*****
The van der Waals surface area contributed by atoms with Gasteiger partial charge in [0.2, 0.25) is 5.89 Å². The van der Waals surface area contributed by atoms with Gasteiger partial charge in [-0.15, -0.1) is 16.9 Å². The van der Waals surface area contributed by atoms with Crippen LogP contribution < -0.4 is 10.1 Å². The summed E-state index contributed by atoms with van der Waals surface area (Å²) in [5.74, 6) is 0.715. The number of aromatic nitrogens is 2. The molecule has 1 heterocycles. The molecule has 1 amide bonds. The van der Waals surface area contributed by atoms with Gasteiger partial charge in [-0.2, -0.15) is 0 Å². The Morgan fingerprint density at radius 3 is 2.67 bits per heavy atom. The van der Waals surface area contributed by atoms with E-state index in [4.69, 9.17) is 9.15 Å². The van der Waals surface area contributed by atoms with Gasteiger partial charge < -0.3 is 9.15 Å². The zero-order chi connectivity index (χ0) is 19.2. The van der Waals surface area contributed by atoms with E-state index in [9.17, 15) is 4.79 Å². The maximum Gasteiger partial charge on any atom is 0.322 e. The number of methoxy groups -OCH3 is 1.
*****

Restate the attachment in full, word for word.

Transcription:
The van der Waals surface area contributed by atoms with Gasteiger partial charge in [0.2, 0.25) is 5.89 Å². The van der Waals surface area contributed by atoms with Gasteiger partial charge in [-0.15, -0.1) is 16.9 Å². The van der Waals surface area contributed by atoms with Crippen LogP contribution < -0.4 is 10.1 Å². The summed E-state index contributed by atoms with van der Waals surface area (Å²) in [5.74, 6) is 0.715. The number of aromatic nitrogens is 2. The molecule has 1 heterocycles. The molecule has 1 amide bonds. The van der Waals surface area contributed by atoms with Gasteiger partial charge in [-0.2, -0.15) is 0 Å². The Morgan fingerprint density at radius 3 is 2.67 bits per heavy atom. The van der Waals surface area contributed by atoms with E-state index in [4.69, 9.17) is 9.15 Å². The van der Waals surface area contributed by atoms with Gasteiger partial charge < -0.3 is 9.15 Å². The zero-order chi connectivity index (χ0) is 19.2. The van der Waals surface area contributed by atoms with E-state index in [9.17, 15) is 4.79 Å². The maximum Gasteiger partial charge on any atom is 0.322 e. The number of methoxy groups -OCH3 is 1.